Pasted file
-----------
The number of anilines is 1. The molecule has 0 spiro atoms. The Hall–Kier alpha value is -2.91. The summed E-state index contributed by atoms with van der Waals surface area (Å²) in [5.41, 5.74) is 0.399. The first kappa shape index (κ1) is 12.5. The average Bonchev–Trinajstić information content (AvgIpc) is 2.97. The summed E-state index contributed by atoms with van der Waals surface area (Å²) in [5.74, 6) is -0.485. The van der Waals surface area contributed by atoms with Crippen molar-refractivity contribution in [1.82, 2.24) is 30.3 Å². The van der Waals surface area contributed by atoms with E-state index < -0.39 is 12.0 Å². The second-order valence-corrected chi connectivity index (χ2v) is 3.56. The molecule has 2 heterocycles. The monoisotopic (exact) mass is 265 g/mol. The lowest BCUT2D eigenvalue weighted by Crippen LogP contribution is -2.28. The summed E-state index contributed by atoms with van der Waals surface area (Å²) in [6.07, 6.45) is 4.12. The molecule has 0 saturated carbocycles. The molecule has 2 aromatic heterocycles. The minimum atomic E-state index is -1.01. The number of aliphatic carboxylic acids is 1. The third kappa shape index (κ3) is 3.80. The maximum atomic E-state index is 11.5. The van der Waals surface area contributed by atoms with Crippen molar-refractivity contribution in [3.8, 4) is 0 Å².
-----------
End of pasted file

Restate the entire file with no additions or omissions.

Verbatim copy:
The number of anilines is 1. The molecule has 0 spiro atoms. The Hall–Kier alpha value is -2.91. The summed E-state index contributed by atoms with van der Waals surface area (Å²) in [5.41, 5.74) is 0.399. The first kappa shape index (κ1) is 12.5. The average Bonchev–Trinajstić information content (AvgIpc) is 2.97. The summed E-state index contributed by atoms with van der Waals surface area (Å²) in [5.74, 6) is -0.485. The van der Waals surface area contributed by atoms with Crippen molar-refractivity contribution in [1.82, 2.24) is 30.3 Å². The van der Waals surface area contributed by atoms with E-state index < -0.39 is 12.0 Å². The second-order valence-corrected chi connectivity index (χ2v) is 3.56. The molecule has 2 heterocycles. The monoisotopic (exact) mass is 265 g/mol. The lowest BCUT2D eigenvalue weighted by Crippen LogP contribution is -2.28. The summed E-state index contributed by atoms with van der Waals surface area (Å²) in [6.07, 6.45) is 4.12. The molecule has 0 saturated carbocycles. The molecule has 2 aromatic heterocycles. The minimum atomic E-state index is -1.01. The number of aliphatic carboxylic acids is 1. The third kappa shape index (κ3) is 3.80. The maximum atomic E-state index is 11.5. The van der Waals surface area contributed by atoms with Crippen molar-refractivity contribution in [3.8, 4) is 0 Å².